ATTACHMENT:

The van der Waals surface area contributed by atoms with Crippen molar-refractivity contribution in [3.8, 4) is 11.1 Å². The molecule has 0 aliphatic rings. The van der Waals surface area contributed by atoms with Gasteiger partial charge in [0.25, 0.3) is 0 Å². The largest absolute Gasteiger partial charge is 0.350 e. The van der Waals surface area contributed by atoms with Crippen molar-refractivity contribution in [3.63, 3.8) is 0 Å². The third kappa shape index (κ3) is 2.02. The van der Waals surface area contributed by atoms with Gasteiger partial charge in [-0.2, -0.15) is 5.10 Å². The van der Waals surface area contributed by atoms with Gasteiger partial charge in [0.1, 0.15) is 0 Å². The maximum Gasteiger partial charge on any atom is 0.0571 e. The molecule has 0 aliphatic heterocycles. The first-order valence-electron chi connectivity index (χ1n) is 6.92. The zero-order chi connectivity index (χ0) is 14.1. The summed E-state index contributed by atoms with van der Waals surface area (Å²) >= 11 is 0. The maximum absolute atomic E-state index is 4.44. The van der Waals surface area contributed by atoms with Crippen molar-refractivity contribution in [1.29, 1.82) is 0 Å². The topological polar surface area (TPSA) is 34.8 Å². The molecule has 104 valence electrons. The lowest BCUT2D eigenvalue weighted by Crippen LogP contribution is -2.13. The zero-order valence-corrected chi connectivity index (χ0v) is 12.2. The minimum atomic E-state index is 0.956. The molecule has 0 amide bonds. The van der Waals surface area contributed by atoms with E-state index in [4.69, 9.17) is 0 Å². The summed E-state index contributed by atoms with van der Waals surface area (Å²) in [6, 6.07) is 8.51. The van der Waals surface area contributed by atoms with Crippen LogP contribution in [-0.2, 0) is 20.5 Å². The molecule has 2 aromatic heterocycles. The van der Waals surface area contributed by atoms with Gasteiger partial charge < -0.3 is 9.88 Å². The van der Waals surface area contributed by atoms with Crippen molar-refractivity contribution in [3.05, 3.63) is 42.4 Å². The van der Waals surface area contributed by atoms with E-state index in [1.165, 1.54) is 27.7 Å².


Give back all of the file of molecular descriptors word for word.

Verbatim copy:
The van der Waals surface area contributed by atoms with Crippen molar-refractivity contribution in [3.8, 4) is 11.1 Å². The molecule has 0 aliphatic rings. The van der Waals surface area contributed by atoms with Gasteiger partial charge in [0.25, 0.3) is 0 Å². The largest absolute Gasteiger partial charge is 0.350 e. The van der Waals surface area contributed by atoms with Crippen molar-refractivity contribution in [3.63, 3.8) is 0 Å². The third kappa shape index (κ3) is 2.02. The van der Waals surface area contributed by atoms with Gasteiger partial charge in [-0.2, -0.15) is 5.10 Å². The van der Waals surface area contributed by atoms with Gasteiger partial charge in [0.1, 0.15) is 0 Å². The maximum Gasteiger partial charge on any atom is 0.0571 e. The molecule has 0 aliphatic heterocycles. The first-order valence-electron chi connectivity index (χ1n) is 6.92. The zero-order chi connectivity index (χ0) is 14.1. The summed E-state index contributed by atoms with van der Waals surface area (Å²) >= 11 is 0. The maximum absolute atomic E-state index is 4.44. The van der Waals surface area contributed by atoms with Crippen molar-refractivity contribution in [1.29, 1.82) is 0 Å². The topological polar surface area (TPSA) is 34.8 Å². The molecule has 104 valence electrons. The lowest BCUT2D eigenvalue weighted by Crippen LogP contribution is -2.13. The zero-order valence-corrected chi connectivity index (χ0v) is 12.2. The minimum atomic E-state index is 0.956. The molecule has 0 amide bonds. The van der Waals surface area contributed by atoms with E-state index in [4.69, 9.17) is 0 Å². The summed E-state index contributed by atoms with van der Waals surface area (Å²) in [6, 6.07) is 8.51. The van der Waals surface area contributed by atoms with Crippen LogP contribution in [-0.2, 0) is 20.5 Å². The molecule has 2 aromatic heterocycles. The van der Waals surface area contributed by atoms with Gasteiger partial charge < -0.3 is 9.88 Å². The van der Waals surface area contributed by atoms with Crippen molar-refractivity contribution in [3.05, 3.63) is 42.4 Å². The van der Waals surface area contributed by atoms with E-state index in [1.165, 1.54) is 27.7 Å².